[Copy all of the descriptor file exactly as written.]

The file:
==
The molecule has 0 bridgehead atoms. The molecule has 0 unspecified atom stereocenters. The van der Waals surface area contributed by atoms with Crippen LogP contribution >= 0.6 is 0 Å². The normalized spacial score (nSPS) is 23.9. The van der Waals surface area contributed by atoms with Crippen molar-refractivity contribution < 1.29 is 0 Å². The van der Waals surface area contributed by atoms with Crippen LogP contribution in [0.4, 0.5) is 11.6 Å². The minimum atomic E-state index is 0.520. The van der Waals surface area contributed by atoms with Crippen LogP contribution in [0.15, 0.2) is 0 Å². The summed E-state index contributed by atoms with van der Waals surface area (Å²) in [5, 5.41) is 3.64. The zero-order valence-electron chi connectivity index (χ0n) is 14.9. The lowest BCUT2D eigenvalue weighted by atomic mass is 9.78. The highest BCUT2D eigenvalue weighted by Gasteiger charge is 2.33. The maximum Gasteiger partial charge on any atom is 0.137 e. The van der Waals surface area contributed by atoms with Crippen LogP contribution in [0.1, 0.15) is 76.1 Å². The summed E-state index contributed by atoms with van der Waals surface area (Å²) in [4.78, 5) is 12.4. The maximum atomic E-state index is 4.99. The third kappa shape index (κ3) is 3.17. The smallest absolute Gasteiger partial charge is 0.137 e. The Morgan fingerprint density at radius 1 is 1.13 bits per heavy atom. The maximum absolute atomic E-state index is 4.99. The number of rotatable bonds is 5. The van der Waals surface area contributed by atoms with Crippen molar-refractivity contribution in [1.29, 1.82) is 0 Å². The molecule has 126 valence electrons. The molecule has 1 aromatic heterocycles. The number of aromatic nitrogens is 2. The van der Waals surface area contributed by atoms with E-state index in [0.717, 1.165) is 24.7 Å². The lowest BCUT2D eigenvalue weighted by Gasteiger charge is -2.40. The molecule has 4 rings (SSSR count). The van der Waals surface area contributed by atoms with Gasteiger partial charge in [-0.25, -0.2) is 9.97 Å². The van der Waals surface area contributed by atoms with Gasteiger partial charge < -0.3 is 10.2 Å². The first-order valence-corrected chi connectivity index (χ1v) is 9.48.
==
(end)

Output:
The molecule has 0 bridgehead atoms. The molecule has 0 unspecified atom stereocenters. The van der Waals surface area contributed by atoms with Crippen LogP contribution >= 0.6 is 0 Å². The normalized spacial score (nSPS) is 23.9. The van der Waals surface area contributed by atoms with Crippen molar-refractivity contribution < 1.29 is 0 Å². The van der Waals surface area contributed by atoms with Crippen LogP contribution in [0.4, 0.5) is 11.6 Å². The minimum atomic E-state index is 0.520. The van der Waals surface area contributed by atoms with Crippen LogP contribution in [0.15, 0.2) is 0 Å². The summed E-state index contributed by atoms with van der Waals surface area (Å²) in [5, 5.41) is 3.64. The zero-order valence-electron chi connectivity index (χ0n) is 14.9. The lowest BCUT2D eigenvalue weighted by atomic mass is 9.78. The highest BCUT2D eigenvalue weighted by Gasteiger charge is 2.33. The maximum Gasteiger partial charge on any atom is 0.137 e. The van der Waals surface area contributed by atoms with Crippen LogP contribution in [0.1, 0.15) is 76.1 Å². The summed E-state index contributed by atoms with van der Waals surface area (Å²) in [4.78, 5) is 12.4. The maximum atomic E-state index is 4.99. The third kappa shape index (κ3) is 3.17. The smallest absolute Gasteiger partial charge is 0.137 e. The Morgan fingerprint density at radius 1 is 1.13 bits per heavy atom. The maximum absolute atomic E-state index is 4.99. The number of rotatable bonds is 5. The van der Waals surface area contributed by atoms with Crippen molar-refractivity contribution in [1.29, 1.82) is 0 Å². The molecule has 126 valence electrons. The molecule has 1 aromatic heterocycles. The number of aromatic nitrogens is 2. The van der Waals surface area contributed by atoms with E-state index in [0.717, 1.165) is 24.7 Å². The lowest BCUT2D eigenvalue weighted by Gasteiger charge is -2.40. The molecule has 4 rings (SSSR count). The van der Waals surface area contributed by atoms with Gasteiger partial charge in [-0.25, -0.2) is 9.97 Å². The van der Waals surface area contributed by atoms with Gasteiger partial charge < -0.3 is 10.2 Å². The first-order valence-corrected chi connectivity index (χ1v) is 9.48.